Now, the DHS is going to be scanning everyone’s faces as they board/disembark international flights.

    1. Legal experts say biometric exit practices at airports may be violating privacy laws;

      The practice is raising concerns among some legal experts, who say that the program may violate individual privacy protections and that Congress has not fully authorized it.

      Don’t be fooled by the term “testing,” says Harrison Rudolph, a law fellow at Georgetown Law’s Center on Privacy and Technology. They are operational, at least in the sense that CBP is already using these systems to create “biometric exit records” for foreign nationals, he says.

      Congress has never expressly authorized the collection of facial scans from U.S. citizens at the border routinely and without suspicion. The Trump administration revised his executive order to clarify that the biometric exit program did not pertain to U.S. citizens.

  3. My Family and I Were Detained at Gunpoint and Then Held for Hours at the US-Canada Border. I’m Afraid It Will Happen Again:

    Two officers then took my then-14-year-old son to another room, patted him down, and told him to take off his clothes for a strip search. He refused to undress, and they didn’t force him, but he was still very upset by the experience. It still hurts me to think about it.

    After more than 10 hours, we were suddenly free to go. Seeing Abdi alive was overwhelming. I learned that his experience was even worse than ours: They had kept him handcuffed without food or water for hours until he passed out, and they had to call an ambulance. Officers questioned him about us, about his work, and about his religion. They wouldn’t let him speak to a lawyer.

  4. DHS, CBP Admit They Have No Legal Authority To Access Americans’ Social Media Accounts:

    Noting that border searches of electronic devices were increasing exponentially (more searches in February 2017 alone than in all of 2015), Senator Ron Wyden did two things: introduced a bill creating a warrant requirement for border electronic device searches and asked the CBP (Customs and Border Protection) about its new demands for social media/email account passwords.

    The DHS has responded [PDF] to Wyden’s questions, and the answers are a bit surprising.

    U.S. border officers aren’t allowed to look at any data stored only in the “cloud” — including social media data — when they search U.S. travelers’ phones, Customs and Border Protection acknowledged in a letter obtained Wednesday by NBC News.

  5. DHS Confirms There Will Be More And Greater Intrusiveness During Border Searches:

    “All items entering the country are subject to inspection, and CBP may seek the traveler’s assistance in presenting his or her effects including electronic devices in a condition that allows inspection of the item and its contents. This inspection may include searching computers, disks, drives, tapes, mobile phones, and other communication devices, cameras, music and other media players, and any other electronic or digital devices. In instances where an electronic device, or portions of the content on the device, are locked or password-protected or otherwise not readily available for inspection, CBP may take Iawful measures, as appropriate, to inspect the device and its contents consistent with longstanding authority to perform border searches. These practices are consistent with various laws authorizing searches and detention…”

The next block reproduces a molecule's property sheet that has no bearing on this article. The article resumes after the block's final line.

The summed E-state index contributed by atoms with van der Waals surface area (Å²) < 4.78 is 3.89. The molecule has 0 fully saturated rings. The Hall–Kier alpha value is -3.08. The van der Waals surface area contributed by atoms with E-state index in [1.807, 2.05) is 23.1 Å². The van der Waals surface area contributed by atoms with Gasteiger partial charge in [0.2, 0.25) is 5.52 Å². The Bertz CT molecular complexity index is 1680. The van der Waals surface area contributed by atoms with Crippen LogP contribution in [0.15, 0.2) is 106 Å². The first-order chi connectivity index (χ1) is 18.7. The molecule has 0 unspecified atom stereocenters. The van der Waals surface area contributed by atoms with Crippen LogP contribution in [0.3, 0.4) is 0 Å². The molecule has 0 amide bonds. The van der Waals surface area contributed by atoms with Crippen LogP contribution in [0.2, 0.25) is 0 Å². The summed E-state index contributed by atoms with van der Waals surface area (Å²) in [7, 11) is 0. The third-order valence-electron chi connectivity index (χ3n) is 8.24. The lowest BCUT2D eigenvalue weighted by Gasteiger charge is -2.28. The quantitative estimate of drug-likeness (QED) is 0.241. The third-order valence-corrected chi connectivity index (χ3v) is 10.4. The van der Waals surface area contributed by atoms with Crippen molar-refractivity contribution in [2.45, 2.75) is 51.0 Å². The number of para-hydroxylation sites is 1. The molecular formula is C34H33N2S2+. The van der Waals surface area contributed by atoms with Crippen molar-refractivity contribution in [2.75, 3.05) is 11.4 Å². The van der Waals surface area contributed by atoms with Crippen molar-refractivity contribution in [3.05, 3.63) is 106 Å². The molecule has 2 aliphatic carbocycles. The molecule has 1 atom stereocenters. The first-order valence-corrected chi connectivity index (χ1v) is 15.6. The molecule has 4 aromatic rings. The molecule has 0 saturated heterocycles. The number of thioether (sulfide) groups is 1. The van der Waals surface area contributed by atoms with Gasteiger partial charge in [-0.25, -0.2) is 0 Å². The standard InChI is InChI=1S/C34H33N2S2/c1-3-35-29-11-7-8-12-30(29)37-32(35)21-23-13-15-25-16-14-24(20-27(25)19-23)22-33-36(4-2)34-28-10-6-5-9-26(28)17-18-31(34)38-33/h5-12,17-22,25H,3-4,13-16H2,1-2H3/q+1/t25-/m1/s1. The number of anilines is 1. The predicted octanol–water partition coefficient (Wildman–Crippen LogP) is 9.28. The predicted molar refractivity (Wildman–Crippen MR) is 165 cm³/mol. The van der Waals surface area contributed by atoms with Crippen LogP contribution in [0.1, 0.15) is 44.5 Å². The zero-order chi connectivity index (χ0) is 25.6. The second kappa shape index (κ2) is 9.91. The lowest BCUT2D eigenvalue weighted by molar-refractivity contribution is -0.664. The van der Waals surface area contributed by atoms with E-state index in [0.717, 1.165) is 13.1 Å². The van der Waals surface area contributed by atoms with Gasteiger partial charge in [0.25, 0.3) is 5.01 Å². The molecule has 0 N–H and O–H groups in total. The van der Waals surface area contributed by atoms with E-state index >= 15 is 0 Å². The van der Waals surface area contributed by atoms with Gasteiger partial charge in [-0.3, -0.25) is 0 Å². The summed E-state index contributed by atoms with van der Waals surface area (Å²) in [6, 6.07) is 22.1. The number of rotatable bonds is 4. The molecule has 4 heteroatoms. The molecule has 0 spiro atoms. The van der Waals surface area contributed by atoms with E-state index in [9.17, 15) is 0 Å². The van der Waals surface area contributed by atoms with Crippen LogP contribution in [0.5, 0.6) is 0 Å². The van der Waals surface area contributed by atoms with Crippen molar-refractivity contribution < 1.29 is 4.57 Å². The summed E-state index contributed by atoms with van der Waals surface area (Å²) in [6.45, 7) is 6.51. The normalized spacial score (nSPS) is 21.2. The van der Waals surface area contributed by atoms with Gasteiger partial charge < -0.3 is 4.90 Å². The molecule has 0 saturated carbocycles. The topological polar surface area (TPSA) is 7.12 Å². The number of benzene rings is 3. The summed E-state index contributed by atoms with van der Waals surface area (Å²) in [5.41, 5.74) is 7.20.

6. EPIC Files FOIA Lawsuit Over Border Biometrics, Expanded Tracking:

    EPIC has filed a FOIA lawsuit against Customs and Border Protection for information about the agency’s deployment of a biometric entry/exit tracking system, including at US airports. Trump’s recent Executive Order regarding immigration ordered the expedited implementation of a biometric entry/exit tracking system, which will include U.S. citizens. Biometric techniques, including facial recognition, lack proper privacy safeguards.

    Click to access 1-Complaint.pdf

  7. EPIC to Congress: Examine Facial Recognition Surveillance at the Border:

    EPIC has sent a statement to the House Homeland Security Committee in advance of a hearing on “Technology’s Role on Securing the Border.” EPIC alerted the Committee to EPIC’s recent FOIA lawsuit about the federal government’s deployment of a biometric “entry/exit tracking system,” including at US airports.

    Click to access 1-Complaint.pdf

  8. US Customs Agents are taking mug shots of US citizens who leave the country:

    US Customs and Border Protection has expanded its photography of the faces of all non-US citizens entering or leaving the US (under the “US-VISIT” program) to add mug shots of US citizens leaving the country.

    US citizens have the legal right not to submit to this mass surveillance and travel control scheme. But as with your right to fly without ID, CBP notices at airports won’t tell you that. You need to know your rights and be prepared to assert them.

  9. There Is Simply No Scientific Backing For TSA’s Behavioral Detection Program:

    The Government Accountability Office Report focuses on the TSA’s stubborn insistence that the Behavior Detection program is worth what we’re paying for it. It has made claims to oversight that this program is scientifically-backed and scientifically-based. The GAO’s investigation finds almost nothing that backs these assertions.

    We reviewed and categorized all 178 sources that, as of April 2017, TSA cited as providing support for specific indicators in its revised list of behavioral indicators to identify the extent to which they present valid evidence.

    Of the 178 total sources TSA cited, we determined that 137 are news or opinion sources, and we took no further action because these do not meet our definition of valid evidence.

  10. The paranoid Windows traveler’s data-protection checklist:

    It used to be that the most intrusive experience business travelers faced at airport security was a possible pat-down, or a customs check of luggage. These days, border control agents are searching passengers’ phones, tablets and laptops for … well, anything they want to see. Your complying with the request grants them access to documents, emails, passwords, contacts and social media account information. So travelers carrying confidential or privileged corporate information (in addition to the merely personal) need to take steps ahead of time to ensure that private data stays private.

  11. Pittsburgh airport will allow non passengers to get past security without a plane ticket:

    Starting Tuesday, 5 September, Pittsburgh International Airport has become the first U.S. airport to allow non-fliers regular access into its gate-side terminal areas since security measures changed after the 9/11 terrorist attacks in 2001. The airport has won approval from the Transportation Security Administration (TSA) for non-ticketed customers to pass through security, though they will still have to go through the same screening as those catching flights.